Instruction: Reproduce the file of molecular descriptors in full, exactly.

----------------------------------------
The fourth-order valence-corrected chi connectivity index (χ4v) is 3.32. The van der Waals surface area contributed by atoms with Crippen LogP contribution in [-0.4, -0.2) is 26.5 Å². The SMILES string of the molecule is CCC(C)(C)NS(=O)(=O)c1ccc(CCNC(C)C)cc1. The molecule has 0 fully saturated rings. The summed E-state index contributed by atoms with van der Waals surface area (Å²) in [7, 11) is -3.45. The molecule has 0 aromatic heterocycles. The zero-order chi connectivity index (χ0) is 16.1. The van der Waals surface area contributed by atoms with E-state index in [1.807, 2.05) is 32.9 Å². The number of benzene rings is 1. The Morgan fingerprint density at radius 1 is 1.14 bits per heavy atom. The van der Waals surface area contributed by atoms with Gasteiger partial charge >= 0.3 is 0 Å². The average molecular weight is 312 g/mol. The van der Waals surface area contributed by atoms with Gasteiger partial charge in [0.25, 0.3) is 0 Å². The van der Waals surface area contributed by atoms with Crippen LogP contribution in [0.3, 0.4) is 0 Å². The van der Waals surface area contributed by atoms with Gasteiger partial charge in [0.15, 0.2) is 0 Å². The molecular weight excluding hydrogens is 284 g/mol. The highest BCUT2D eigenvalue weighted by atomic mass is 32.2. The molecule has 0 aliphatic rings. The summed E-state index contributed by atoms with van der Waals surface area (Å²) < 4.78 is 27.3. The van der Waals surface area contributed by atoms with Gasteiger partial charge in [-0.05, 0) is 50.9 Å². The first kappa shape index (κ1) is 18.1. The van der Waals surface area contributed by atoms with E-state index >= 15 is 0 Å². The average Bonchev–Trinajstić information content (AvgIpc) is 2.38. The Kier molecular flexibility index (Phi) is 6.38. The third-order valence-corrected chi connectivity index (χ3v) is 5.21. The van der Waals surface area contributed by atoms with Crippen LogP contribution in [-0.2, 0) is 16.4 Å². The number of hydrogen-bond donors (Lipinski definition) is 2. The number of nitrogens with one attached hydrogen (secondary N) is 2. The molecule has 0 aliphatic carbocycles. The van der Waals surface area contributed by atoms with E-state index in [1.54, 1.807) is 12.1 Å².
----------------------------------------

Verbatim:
The fourth-order valence-corrected chi connectivity index (χ4v) is 3.32. The van der Waals surface area contributed by atoms with Crippen LogP contribution in [-0.4, -0.2) is 26.5 Å². The SMILES string of the molecule is CCC(C)(C)NS(=O)(=O)c1ccc(CCNC(C)C)cc1. The molecule has 0 fully saturated rings. The summed E-state index contributed by atoms with van der Waals surface area (Å²) in [7, 11) is -3.45. The molecule has 0 aromatic heterocycles. The zero-order chi connectivity index (χ0) is 16.1. The van der Waals surface area contributed by atoms with E-state index in [1.807, 2.05) is 32.9 Å². The number of benzene rings is 1. The Morgan fingerprint density at radius 1 is 1.14 bits per heavy atom. The van der Waals surface area contributed by atoms with Gasteiger partial charge >= 0.3 is 0 Å². The average molecular weight is 312 g/mol. The van der Waals surface area contributed by atoms with Gasteiger partial charge in [0.25, 0.3) is 0 Å². The van der Waals surface area contributed by atoms with Crippen LogP contribution in [0.3, 0.4) is 0 Å². The van der Waals surface area contributed by atoms with Gasteiger partial charge in [0.15, 0.2) is 0 Å². The molecular weight excluding hydrogens is 284 g/mol. The highest BCUT2D eigenvalue weighted by atomic mass is 32.2. The molecule has 0 aliphatic rings. The summed E-state index contributed by atoms with van der Waals surface area (Å²) < 4.78 is 27.3. The van der Waals surface area contributed by atoms with Gasteiger partial charge in [-0.05, 0) is 50.9 Å². The first kappa shape index (κ1) is 18.1. The van der Waals surface area contributed by atoms with E-state index >= 15 is 0 Å². The average Bonchev–Trinajstić information content (AvgIpc) is 2.38. The Kier molecular flexibility index (Phi) is 6.38. The third-order valence-corrected chi connectivity index (χ3v) is 5.21. The van der Waals surface area contributed by atoms with Crippen LogP contribution in [-0.2, 0) is 16.4 Å². The number of hydrogen-bond donors (Lipinski definition) is 2. The number of nitrogens with one attached hydrogen (secondary N) is 2. The molecule has 0 aliphatic carbocycles. The van der Waals surface area contributed by atoms with E-state index in [1.54, 1.807) is 12.1 Å².